Less than two weeks ago, over one hundred Sydney Biennale artists, staff, and visitors from around the world stood in a half circle on Cockatoo Island in Sydney Harbour, waiting for an Aboriginal smoking ceremony to begin. Brendan Kerin and Nathan Moran from the Metropolitan Local Aboriginal Land Council lit fragrant gum leaves, enveloping everyone in smoke, to ward off bad spirits before performing a ‘Welcome to Country’ ritual, an increasingly common practice at major events in Australia that acknowledges whose land people are gathered on. As of last week, crowds over a hundred were banned throughout the country in an attempt to control the spread of COVID-19. The same week, Australia closed its borders to international visitors; the country is now in lockdown and the Biennale is closed indefinitely.
What role will art, criticism, and reflection take in the face of a global pandemic? We are not sure, but here are some observations and thoughts on 22nd Biennale of Sydney – perhaps the last major art event in the world to open in the spring of 2020. This edition is led by artist Brook Andrew and is entitled Nirin, a word meaning “edge” in the language of the Wiradjuri people of central New South Wales. Andrew’s wide-ranging practice – spanning everything from painting to participatory installations, often created in collaboration with others – has made him one of Australia’s most celebrated artists. In 2012, he curated the critically acclaimed exhibition Taboo for the Museum of Contemporary Art in Sydney. The show centred on issues of race and brought together Australian and international artists with Andrew’s personal archives, postcards, press photography, and pieces from the museum’s collection. The distinctive approach and voice created by that iconic show, we believe, is one of the reasons he was chosen as the biennale’s artistic director.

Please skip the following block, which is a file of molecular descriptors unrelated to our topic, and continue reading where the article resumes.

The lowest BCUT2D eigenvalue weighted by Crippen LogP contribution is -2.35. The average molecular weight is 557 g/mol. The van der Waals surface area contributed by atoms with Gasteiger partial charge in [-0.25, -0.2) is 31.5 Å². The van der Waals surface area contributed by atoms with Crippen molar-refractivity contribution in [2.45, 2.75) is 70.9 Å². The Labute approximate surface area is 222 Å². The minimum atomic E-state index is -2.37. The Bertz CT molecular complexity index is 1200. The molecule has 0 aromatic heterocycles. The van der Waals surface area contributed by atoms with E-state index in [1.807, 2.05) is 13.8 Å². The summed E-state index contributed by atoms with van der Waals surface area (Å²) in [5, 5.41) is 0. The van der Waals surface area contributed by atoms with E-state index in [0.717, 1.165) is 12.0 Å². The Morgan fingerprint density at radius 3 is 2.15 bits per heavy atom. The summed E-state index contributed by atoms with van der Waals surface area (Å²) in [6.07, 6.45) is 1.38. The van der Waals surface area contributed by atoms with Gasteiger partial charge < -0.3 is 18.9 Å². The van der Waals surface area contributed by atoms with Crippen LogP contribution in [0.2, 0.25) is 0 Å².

After a couple of unfocused editions, Nirin stands out in its thoughtful layering of contemporary artworks, museum art collections, historical objects, and artefacts such as letters and postcards which help tease out histories of violence, race-based discrimination, and colonisation. The exhibition features more than seven hundred artworks and objects by 101 artists, collectives, and makers from central and remote locales around the world, including Sami artists Sissel M. Bergh and Anders Sunna, as well as Inuit/Canadian Taqralik Partridge, from Scandinavia. Nirin’s ambition is more encompassing and less centred on the art world than recent editions. The biennale’s public program, Wir or “sky”, features bush walks, hip hop festival, poetry slam, exercise and dance classes, and a special event for three hundred Indigenous students from schools across Australia. It is heartbreaking to think how many of these will be cancelled in this time of social distancing.
The opening weekend saw the launch of an Indigenous-led series of talks and performances, Aabaakwad (It clears after a storm), bringing together artists, curators and scholars from twenty-four First Nations and twelve countries. It was co-organised by Andrew and Wanda Nanibush, an Anishinaabe curator and activist who works at the Art Gallery of Ontario in Toronto, Canada. There was a strong Nordic presence during this four-day event, with Liisa-Ravna Finborg, Máret Ánne Sara, Taqralik Partridge, and Britta Marakatt-Labba. Unfortunately, we had to leave the second day of the gathering. Like most international visitors, we had to return to our home in Aotearoa New Zealand before its borders closed.